Incidence and 30-day mortality of peptic ulcer bleeding in Korea
- Bae, SeungJin; Kim, Nayoung; Kang, Jung Mook; Kim, Dong-Sook; Kim, Kyoung-Min; Cho, Yu Kyung; Kim, Jie-Hyun; Jung, Sung Woo; Shim, Ki-Nam
- Issue Date
- LIPPINCOTT WILLIAMS & WILKINS
- bleeding; incidence; mortality; peptic ulcer
- EUROPEAN JOURNAL OF GASTROENTEROLOGY & HEPATOLOGY, v.24, no.6, pp.675 - 682
- Journal Title
- EUROPEAN JOURNAL OF GASTROENTEROLOGY & HEPATOLOGY
- Start Page
- End Page
- Objectives To estimate the rates of peptic ulcer bleeding (PUB) incidence and the association of demographic factors with 30-day mortality after PUB. Methods Diagnostic algorithms for PUB were derived and validated on the basis of 115 true PUB patients at one tertiary hospital in 2005, followed by estimation of age-specific PUB incidence and 30-day mortality rates, using the Korean National Health Insurance claim database. A Cox proportional hazard model was used to determine the impact of demographic factors on the 30-day mortality rate ratio (MRR) after PUB. Results The diagnostic algorithm showed 89 and 88% positive predictive value and sensitivity, respectively. On the basis of this algorithm, the rate of PUB incidence was 22.1 per 100 000 during 2006-2007 and the age-specific incidence rate increased with advanced age. This incidence rate was more than three times higher among men than women. Among 21 107 PUB patients, the overall 30-day mortality rate was 2.15%, but it ranged from 0.83% for patients younger than 60 years to 7.65% for patients older than 80 years. The adjusted 30-day mortality rate ratio for patients older than 80 was 8.13 (95% confidence interval 6.10-10.8) compared with those younger than 60 and 7.09 (95% confidence interval 2.78-4.51) for patients with a high level of comorbidity compared with a low level of comorbidity. Conclusion PUB incidence was higher among men and increased with advanced age. Increased 30-day mortality was observed in association with increasing age, after adjusting for comorbidity. Eur J Gastroenterol Hepatol 24: 675-682 (C) 2012 Wolters Kluwer Health | Lippincott Williams & Wilkins.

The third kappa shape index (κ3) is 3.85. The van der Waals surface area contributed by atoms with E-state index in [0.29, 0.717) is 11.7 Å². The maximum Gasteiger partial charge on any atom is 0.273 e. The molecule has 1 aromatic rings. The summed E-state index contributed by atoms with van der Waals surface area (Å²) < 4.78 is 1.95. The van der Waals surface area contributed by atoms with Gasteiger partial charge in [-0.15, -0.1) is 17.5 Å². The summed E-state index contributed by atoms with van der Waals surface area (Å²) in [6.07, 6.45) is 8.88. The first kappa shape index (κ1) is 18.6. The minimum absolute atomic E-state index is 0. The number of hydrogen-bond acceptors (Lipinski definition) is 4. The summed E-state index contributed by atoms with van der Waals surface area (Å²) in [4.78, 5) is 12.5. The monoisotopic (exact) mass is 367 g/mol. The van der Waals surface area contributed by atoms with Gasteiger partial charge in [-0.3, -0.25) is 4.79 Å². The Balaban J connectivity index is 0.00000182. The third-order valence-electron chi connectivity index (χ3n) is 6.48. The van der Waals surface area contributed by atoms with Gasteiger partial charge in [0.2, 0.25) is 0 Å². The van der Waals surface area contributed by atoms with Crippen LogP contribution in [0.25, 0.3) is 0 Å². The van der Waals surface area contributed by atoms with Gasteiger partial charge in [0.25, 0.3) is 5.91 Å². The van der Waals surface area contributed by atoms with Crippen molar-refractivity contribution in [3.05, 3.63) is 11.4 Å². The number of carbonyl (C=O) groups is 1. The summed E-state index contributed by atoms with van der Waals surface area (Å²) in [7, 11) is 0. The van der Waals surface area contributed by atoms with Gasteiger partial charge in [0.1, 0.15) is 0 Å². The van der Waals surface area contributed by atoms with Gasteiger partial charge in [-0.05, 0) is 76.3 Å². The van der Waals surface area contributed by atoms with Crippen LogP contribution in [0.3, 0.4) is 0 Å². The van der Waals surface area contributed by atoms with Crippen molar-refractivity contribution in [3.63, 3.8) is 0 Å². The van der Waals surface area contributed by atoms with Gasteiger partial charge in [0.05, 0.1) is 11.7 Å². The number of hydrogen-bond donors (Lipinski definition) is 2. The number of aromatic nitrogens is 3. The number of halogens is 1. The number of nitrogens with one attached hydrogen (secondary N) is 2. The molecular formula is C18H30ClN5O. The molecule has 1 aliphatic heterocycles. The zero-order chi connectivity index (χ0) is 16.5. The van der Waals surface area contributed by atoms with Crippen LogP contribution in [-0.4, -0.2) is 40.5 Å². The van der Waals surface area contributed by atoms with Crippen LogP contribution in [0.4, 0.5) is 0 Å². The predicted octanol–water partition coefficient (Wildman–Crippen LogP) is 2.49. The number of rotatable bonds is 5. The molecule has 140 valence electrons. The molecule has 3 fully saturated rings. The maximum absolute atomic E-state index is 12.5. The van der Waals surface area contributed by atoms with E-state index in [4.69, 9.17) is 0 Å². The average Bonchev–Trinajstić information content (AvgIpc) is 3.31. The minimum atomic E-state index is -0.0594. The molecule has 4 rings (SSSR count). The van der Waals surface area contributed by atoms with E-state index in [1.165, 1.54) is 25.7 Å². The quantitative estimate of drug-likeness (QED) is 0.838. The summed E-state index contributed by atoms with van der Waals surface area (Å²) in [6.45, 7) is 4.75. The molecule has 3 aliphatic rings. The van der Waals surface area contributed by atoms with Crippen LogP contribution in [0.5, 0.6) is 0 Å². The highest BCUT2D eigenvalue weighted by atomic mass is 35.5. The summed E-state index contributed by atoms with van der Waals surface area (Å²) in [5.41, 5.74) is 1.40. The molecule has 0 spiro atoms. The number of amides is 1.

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- 2. Clinical Science > Department of Gastroenterology and Hepatology > 1. Journal Articles
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